Former teen heartthrob Matt Dillon, playing Sam Lombardo, WILD
THINGS's poor persecuted hero, drives his beat-up jeep through an
isolated and heavily wooded road. As JAWS-like music blasts through
the theater speakers, we see a sinister, black Range Rover moving into
attack position. After the black car pushes Sam's into the river,
someone sends a mean-looking crocodile in after him to try to finish
him off. The audience's reaction at my screening was to laugh at this
hokey scene, one of many such ones in WILD THINGS.
First, the bad news. WILD THINGS, unlike STARSHIP TROOPERS and
SCREAM, isn't smart enough to realize that its only hope is as a
parody. One of the film's minor roles, a slimy but cheap lawyer named
Ken Bowden, is acted for maximum comedic pleasure by Bill Murray. But
only Murray gets it. The other actors have been hoodwinked by director
John McNaughton into believing that they are in a serious thriller.
(If you've seen the delightful movie LOVE AND DEATH ON LONG ISLAND with
its intentionally awful HOT PANTS COLLEGE II as a movie-with-the-movie
spoof, you may begin to wonder if you just walked into HOT PANTS
Now, the good news. The show does become laughably bad with its
many highly predictable twists and turns. And if you like shows played
for maximum titillation, you'll like the nudity and the hot sex - you
even get a threesome. For those seeking an intelligent script, this
one by Kem Nunn and Stephen Peters will undoubtedly leave you as
frustrated as some of the oversexed teenagers in the movie.
In the beginning Kevin Bacon, as straight-arrow Detective Ray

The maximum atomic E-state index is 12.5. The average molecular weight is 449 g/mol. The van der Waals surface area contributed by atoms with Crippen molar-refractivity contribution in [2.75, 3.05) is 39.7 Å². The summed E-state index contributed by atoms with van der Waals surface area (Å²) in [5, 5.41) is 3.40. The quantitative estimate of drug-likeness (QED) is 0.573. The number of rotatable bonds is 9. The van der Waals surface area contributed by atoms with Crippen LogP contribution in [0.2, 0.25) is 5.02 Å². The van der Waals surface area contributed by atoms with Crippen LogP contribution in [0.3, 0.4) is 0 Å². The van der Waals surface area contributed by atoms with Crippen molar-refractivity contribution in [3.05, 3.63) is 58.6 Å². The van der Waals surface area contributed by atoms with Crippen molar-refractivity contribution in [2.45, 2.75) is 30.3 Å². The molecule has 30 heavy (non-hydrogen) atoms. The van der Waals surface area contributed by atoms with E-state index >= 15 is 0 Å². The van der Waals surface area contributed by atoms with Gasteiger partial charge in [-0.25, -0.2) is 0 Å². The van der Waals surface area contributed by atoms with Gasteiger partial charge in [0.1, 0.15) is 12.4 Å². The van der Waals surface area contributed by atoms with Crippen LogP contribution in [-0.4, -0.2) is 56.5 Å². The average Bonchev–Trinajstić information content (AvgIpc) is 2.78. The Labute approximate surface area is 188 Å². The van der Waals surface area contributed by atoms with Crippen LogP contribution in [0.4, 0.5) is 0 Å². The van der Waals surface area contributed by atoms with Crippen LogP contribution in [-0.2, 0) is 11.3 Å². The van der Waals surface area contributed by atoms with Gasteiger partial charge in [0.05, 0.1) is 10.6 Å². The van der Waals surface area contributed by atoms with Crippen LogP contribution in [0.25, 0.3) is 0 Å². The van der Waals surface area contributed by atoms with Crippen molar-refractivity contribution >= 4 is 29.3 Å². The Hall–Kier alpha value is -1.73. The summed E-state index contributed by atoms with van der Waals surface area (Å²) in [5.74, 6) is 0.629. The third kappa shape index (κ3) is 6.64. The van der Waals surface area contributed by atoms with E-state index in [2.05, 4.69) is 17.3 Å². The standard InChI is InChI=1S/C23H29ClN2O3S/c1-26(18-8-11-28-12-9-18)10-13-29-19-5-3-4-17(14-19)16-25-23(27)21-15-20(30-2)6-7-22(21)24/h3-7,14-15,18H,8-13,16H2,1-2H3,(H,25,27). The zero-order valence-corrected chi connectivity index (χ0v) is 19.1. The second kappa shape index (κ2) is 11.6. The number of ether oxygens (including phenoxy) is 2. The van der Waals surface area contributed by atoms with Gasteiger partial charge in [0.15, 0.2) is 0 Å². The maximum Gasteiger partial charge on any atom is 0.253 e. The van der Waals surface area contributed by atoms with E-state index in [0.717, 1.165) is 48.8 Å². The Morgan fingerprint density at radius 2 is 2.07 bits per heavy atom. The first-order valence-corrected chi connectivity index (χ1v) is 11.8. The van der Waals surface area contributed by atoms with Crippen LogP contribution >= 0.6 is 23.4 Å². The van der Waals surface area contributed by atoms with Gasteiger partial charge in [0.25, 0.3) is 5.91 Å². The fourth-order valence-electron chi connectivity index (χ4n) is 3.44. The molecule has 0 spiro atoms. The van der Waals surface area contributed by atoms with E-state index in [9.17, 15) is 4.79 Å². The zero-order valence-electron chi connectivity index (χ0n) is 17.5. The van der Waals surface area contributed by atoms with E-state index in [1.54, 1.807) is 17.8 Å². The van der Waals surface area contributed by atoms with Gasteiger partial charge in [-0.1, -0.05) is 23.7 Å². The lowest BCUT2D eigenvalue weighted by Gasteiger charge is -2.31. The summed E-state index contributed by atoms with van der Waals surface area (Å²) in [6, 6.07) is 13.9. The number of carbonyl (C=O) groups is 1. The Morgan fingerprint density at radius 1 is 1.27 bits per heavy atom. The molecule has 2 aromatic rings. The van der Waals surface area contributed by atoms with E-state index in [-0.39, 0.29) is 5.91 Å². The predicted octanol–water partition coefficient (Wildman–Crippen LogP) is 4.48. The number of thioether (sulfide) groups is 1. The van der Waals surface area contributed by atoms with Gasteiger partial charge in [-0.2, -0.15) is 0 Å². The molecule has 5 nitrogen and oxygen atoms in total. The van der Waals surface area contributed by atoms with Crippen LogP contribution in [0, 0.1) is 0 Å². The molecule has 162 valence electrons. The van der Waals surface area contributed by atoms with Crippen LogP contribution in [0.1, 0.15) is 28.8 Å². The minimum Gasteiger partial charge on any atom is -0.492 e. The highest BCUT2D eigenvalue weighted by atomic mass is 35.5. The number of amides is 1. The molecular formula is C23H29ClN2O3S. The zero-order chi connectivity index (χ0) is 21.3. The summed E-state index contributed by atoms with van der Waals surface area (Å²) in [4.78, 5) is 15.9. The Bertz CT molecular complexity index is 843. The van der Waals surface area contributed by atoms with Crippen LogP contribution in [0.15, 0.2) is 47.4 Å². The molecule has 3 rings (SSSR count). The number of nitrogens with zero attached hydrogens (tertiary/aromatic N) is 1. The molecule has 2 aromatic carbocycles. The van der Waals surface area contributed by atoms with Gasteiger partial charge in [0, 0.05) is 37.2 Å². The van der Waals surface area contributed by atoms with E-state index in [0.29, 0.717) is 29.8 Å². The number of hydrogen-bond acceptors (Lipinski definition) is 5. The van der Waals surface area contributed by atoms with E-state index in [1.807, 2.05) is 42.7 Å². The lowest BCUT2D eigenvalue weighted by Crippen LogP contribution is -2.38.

Duquette of the sex crimes unit, lectures a high school assembly in the
wealthy little town of Blue Bay. "What is a sex crime?" he asks the
students. "Not get'n any," one yells back. In this hamlet full of
ranging hormones the kid was essentially enunciating one of the town's
When 18-year-old Kelly Van Ryan, one of the richest of Blue Bay's
spoiled rich kids, sets her eyes on Sam, she determines to fall all
over him to seduce him. When even a see-through wet shirt and shorts
don't do the trick, she accuses him of rape. This encourages fellow
student Suzie Toller to come through with her own false rape claim.
As Kelly, Denise Richards, who was so perfectly cast in STARSHIP
TROOPERS, is wasted. She does little more than show off her body,
which admittedly is worth displaying. Neve Campbell from SCREAM plays
Suzie. Neve, who stays fully clothed, doesn't have much challenging
work to do either.
Theresa Russell plays Kelly's oversexed mom, Sandra. Like Sam,
she tries to bed most of the town's members of the opposite sex. A
compassionate mother, she attends to Kelly's needs, if it's convenient.
("Can I get you anything? Do want a Valium?")
In a movie that telegraphs its every punch, Detective Ray Duquette
lectures Suzie's ex-boyfriend as a way to talk to the audience.
"People aren't always what they appear to be," he tells us in case we
are in danger of not guessing the obvious. "Don't forget that," he
throws in for good measure to make sure we are paying attention.
Suitably admonished not to believe anyone, we don't, which gives the
upcoming twists away for those few who haven't already guessed them by
Could the movie have been better? Absolutely. Bill Murray
understood the material even if no one else did. Imagine what this
cast could have done with Murray in the director's chair. Then we
would have had a wildly funny movie rather than this one of cheap
thrills and a few laughs.
WILD THINGS runs 1:53. It is rated R for full-frontal nudity,
sex, dope smoking, profanity, and some violence and would be fine for
Copyright © 1998 Steve Rhodes